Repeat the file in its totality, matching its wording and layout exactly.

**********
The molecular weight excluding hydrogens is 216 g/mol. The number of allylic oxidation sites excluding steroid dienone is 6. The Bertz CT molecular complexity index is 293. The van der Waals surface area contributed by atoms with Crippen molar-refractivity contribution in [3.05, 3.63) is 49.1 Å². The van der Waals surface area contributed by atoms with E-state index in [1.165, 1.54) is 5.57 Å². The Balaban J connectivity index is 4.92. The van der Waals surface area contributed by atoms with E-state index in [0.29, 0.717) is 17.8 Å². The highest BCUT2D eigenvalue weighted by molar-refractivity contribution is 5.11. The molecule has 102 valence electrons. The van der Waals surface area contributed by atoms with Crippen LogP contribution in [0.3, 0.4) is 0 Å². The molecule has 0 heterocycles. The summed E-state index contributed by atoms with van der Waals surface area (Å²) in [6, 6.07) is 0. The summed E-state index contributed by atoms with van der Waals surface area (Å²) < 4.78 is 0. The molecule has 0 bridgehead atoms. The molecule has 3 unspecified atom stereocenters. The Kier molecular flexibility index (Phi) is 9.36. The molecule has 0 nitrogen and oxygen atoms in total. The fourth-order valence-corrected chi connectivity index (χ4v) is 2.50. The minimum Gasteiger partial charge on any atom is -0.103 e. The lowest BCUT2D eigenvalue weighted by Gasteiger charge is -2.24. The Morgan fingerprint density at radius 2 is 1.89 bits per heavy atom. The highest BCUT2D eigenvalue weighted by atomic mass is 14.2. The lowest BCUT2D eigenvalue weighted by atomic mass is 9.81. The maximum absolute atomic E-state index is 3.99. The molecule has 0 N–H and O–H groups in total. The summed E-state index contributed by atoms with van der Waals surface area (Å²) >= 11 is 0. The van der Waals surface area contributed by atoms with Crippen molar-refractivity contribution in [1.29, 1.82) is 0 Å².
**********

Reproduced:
The molecular weight excluding hydrogens is 216 g/mol. The number of allylic oxidation sites excluding steroid dienone is 6. The Bertz CT molecular complexity index is 293. The van der Waals surface area contributed by atoms with Crippen molar-refractivity contribution in [3.05, 3.63) is 49.1 Å². The van der Waals surface area contributed by atoms with E-state index in [1.165, 1.54) is 5.57 Å². The Balaban J connectivity index is 4.92. The van der Waals surface area contributed by atoms with E-state index in [0.29, 0.717) is 17.8 Å². The highest BCUT2D eigenvalue weighted by molar-refractivity contribution is 5.11. The molecule has 102 valence electrons. The van der Waals surface area contributed by atoms with Crippen LogP contribution in [0.3, 0.4) is 0 Å². The molecule has 0 heterocycles. The summed E-state index contributed by atoms with van der Waals surface area (Å²) in [6, 6.07) is 0. The summed E-state index contributed by atoms with van der Waals surface area (Å²) < 4.78 is 0. The molecule has 0 bridgehead atoms. The molecule has 3 unspecified atom stereocenters. The Kier molecular flexibility index (Phi) is 9.36. The molecule has 0 nitrogen and oxygen atoms in total. The fourth-order valence-corrected chi connectivity index (χ4v) is 2.50. The minimum Gasteiger partial charge on any atom is -0.103 e. The lowest BCUT2D eigenvalue weighted by Gasteiger charge is -2.24. The Morgan fingerprint density at radius 2 is 1.89 bits per heavy atom. The highest BCUT2D eigenvalue weighted by atomic mass is 14.2. The lowest BCUT2D eigenvalue weighted by atomic mass is 9.81. The maximum absolute atomic E-state index is 3.99. The molecule has 0 N–H and O–H groups in total. The summed E-state index contributed by atoms with van der Waals surface area (Å²) >= 11 is 0. The van der Waals surface area contributed by atoms with Crippen molar-refractivity contribution in [1.29, 1.82) is 0 Å².